Jury instructions which allow conviction based on imputed  malice establish a prima facile case for resentencing under 1172.6

People v. Maldonado (Cal. Ct. App., Dec. 8, 2022, No. A161817) 2022 WL 17494961, at *1

Summary: Maldonado appealed from the trial court’s denial of his petition for resentencing pursuant to Penal Code section 1172.6 (former section 1170.95). In 2013, Maldonado was convicted of first degree murder and the jury was not instructed on the natural and probable consequences and felony murder doctrines.  Maldonado argued that  the jury  could have imputed malice to him based solely on his participation in a crime, relying on the jury instructions for aiding and abetting, implied malice, and lying-in-wait murder, and on the analysis in People v. Langi (2022) 73 Cal.App.5th 972  (Langi). The Court of Appeal agreed that Maldonado established a prima facie case for resentencing relief, and reversed and remanded for the trial court to issue an order to show cause.

Background: Maldonado was charged with first degree murder (§ 187, subd. (a)), with a special circumstance allegation that the murder was committed by means of lying in wait (§ 190.2, subd. (a)(15)). The jury was instructed on two theories of first degree murder: the murder was willful, deliberate and premeditated; and the murder was committed by lying in wait. The jury was also instructed on direct aiding and abetting. (See CALCRIM No. 401.) The jury was not instructed on felony murder or the natural and probable consequences doctrine.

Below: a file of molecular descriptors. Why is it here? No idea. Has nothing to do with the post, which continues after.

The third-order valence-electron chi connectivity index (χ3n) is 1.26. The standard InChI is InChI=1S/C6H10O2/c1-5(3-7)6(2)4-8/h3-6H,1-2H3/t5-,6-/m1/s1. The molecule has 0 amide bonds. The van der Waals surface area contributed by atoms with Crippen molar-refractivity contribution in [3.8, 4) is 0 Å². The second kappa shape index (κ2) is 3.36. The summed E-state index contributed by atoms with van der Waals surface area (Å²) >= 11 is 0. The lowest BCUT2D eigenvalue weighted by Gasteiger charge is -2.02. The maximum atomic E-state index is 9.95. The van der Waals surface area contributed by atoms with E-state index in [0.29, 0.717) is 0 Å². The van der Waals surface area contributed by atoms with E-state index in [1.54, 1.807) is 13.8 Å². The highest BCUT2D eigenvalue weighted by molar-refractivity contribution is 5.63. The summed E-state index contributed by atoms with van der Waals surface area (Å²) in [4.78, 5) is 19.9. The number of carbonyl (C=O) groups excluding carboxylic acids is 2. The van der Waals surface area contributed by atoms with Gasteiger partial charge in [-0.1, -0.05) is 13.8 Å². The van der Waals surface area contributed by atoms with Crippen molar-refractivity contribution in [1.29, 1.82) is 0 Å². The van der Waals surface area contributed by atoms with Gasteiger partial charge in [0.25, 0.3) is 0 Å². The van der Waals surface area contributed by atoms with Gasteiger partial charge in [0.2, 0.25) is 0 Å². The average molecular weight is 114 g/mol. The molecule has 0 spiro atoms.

The jury convicted Maldonado of first degree murder, but found the lying-in-wait special circumstance not true.

2020 Resentencing Petition

In September 2020,  Maldonado filed a petition for resentencing pursuant to section 1172.6. The trial court appointed counsel for appellant. The People filed an opposition, submitting the jury instructions and verdict forms from his trial and the appellate court’s opinion on direct appeal. The trial court summarily denied the petition, finding the record conclusively proved appellant’s murder conviction was not obtained under a felony murder or natural and probable consequences theory.

Section 1172.6

In Senate Bill No. 1437,  effective January 1, 2019, the Legislature “eliminated natural and probable consequences liability for murder as it applies to aiding and abetting, and limited the scope of the felony-murder rule.” (People v. Lewis (2021) 11 Cal.5th 952, 957 (Lewis).) “Senate Bill 1437 also created a special procedural mechanism for those convicted under the former law to seek retroactive relief under the law as amended. Under  section 1172.6, the process begins with the filing of a petition containing a declaration that all requirements for eligibility are met,  including that ‘[t]he petitioner could not presently be convicted of murder or attempted murder because of changes to [Penal Code] Section 188 or 189 made effective January 1, 2019,’ the effective date of Senate Bill 1437.